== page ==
Decoding (ASR Part 4)
19 Dec 2018Link to the start of ASR series: Automatic Speech Recognition (ASR Part 0)
Now that we have explored Acoustic Modeling and Language Modeling, the next logical question is, how do we put these things together? Running both AM and LM and combining the results into a list of hypothesis is called as the Decoding Process and this is harder than it looks mainly because of latency and speed concerns which have an adverse effect on RTF.
Decoding Speed
Decoding speed is usually measured with respect to a realtime factor (RTF). A RTF of 1.0 means that the system processes the data in realtime, takes ten seconds to process ten seconds of audio. Factors above 1.0 indicate that the system needs more time to process the data (Used in meeting transcriptions). When the RTF is below 1.0, the system processes the data more quickly than it arrives. For instance, when performing a remote voice query on the phone, network congestion can cause gaps and delays in receiving the audio at the server. If the ASR system can process data in faster than realtime, it can catch up after the data arrives, hiding the latency behind the speed of the recognition system.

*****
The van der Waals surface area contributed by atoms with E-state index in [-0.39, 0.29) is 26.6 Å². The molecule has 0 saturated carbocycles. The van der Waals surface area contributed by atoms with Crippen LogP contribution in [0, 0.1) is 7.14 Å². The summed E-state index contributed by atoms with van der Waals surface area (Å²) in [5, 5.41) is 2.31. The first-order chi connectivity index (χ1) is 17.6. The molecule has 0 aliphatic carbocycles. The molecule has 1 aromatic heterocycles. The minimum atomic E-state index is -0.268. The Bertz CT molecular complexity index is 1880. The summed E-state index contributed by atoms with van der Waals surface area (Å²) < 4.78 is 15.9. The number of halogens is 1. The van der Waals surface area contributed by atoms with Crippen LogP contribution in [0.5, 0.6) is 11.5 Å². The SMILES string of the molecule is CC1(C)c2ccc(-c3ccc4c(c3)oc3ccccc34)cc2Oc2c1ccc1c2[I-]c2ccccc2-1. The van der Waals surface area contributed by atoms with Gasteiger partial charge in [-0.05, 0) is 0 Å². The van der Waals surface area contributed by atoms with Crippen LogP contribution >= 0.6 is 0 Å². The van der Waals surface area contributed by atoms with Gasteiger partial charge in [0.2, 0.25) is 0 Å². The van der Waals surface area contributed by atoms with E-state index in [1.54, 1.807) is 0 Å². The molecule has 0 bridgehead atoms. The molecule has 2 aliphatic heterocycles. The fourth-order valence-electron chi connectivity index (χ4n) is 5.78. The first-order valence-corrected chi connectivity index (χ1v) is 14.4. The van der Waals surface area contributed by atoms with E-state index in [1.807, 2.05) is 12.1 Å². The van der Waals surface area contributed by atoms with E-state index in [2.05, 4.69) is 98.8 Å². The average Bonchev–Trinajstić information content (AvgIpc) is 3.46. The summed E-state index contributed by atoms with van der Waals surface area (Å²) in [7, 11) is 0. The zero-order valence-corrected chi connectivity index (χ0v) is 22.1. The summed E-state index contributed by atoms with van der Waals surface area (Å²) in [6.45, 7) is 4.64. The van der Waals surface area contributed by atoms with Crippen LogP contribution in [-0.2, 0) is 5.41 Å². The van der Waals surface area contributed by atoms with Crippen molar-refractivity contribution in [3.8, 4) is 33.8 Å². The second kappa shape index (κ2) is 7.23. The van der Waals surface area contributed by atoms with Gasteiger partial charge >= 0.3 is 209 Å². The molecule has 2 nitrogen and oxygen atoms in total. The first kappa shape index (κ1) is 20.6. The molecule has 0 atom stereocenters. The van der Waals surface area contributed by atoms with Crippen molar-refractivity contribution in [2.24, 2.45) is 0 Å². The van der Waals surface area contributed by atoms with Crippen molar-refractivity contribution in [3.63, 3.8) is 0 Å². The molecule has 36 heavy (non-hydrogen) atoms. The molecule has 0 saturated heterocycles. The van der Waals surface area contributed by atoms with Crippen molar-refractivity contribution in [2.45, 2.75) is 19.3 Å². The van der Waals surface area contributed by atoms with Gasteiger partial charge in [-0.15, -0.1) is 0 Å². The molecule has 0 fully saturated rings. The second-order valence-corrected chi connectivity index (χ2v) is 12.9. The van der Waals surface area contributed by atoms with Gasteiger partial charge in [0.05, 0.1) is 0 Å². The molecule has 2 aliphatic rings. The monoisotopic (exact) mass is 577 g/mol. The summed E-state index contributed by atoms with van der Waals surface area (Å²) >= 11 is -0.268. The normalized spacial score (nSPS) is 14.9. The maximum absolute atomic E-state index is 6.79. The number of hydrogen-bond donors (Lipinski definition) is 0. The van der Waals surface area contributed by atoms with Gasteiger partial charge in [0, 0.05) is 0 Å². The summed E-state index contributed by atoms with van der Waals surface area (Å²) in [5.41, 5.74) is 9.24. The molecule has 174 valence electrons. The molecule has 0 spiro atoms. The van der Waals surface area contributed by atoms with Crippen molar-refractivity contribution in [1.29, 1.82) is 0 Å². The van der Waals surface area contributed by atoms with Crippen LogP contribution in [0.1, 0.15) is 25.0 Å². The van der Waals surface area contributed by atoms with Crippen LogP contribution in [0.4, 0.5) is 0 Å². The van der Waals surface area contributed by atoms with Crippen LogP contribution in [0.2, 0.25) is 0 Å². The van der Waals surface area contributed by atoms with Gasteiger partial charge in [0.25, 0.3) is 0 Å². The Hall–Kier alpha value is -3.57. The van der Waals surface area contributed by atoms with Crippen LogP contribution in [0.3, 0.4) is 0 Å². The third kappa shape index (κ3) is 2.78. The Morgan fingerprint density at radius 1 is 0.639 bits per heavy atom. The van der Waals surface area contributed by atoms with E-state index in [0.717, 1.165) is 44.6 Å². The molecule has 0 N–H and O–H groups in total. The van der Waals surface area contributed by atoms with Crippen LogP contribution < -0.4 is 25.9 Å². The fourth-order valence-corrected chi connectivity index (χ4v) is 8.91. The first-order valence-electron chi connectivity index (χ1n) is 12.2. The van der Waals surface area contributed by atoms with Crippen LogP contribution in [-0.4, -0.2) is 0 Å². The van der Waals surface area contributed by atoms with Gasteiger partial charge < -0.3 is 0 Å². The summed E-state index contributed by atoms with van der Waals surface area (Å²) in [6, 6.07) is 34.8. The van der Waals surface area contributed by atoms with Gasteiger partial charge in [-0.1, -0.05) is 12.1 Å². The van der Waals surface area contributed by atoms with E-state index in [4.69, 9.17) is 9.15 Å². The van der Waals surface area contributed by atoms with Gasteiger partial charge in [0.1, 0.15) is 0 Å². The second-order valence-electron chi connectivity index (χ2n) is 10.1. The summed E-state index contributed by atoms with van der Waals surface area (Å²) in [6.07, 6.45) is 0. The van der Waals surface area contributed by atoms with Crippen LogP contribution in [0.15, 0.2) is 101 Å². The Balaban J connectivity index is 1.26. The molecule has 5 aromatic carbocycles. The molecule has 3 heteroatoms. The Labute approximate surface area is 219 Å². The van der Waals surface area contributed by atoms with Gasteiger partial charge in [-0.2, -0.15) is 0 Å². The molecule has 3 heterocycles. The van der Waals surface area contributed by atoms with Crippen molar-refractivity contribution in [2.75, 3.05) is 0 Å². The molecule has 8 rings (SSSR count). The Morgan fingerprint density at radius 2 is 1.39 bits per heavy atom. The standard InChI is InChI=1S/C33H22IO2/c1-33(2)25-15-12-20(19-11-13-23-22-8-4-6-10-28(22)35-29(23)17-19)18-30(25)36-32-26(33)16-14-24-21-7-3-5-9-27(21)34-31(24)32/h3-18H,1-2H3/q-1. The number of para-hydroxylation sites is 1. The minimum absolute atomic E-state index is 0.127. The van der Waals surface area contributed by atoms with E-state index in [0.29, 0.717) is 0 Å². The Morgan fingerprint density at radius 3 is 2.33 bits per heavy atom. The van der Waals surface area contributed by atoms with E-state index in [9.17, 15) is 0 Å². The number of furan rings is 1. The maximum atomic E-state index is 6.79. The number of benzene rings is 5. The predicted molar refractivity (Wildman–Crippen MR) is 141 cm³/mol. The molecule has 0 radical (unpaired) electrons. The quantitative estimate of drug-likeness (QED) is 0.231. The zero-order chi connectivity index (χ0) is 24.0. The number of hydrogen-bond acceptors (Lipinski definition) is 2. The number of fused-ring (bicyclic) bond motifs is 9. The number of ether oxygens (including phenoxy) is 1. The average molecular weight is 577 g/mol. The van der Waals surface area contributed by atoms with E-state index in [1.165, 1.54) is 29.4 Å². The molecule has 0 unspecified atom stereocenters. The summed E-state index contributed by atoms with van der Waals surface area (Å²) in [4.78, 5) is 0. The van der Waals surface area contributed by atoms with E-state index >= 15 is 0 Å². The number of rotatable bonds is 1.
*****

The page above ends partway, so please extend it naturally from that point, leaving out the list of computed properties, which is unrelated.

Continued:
The solution to a majority of latency issues in computer engineering lies in data structures. ASR decoding is no different. In order to make decoding easier, we represent both the AM and the LM as Weighted Finite State Transducers (WFSTs). This brings with it all the capabilities of WFST operations to AM and LM in order to combine them.
Before we dive into WFST, there are other data structures that we need to be introduced to.
Finite State Acceptor (FSA)
Finite representation of a possibly infinite set of strings. It is a Finite State Machine (FSM) where there are states (INITIAL and FINAL). Transition from one state to the other is by consuming a letter (let us call this input).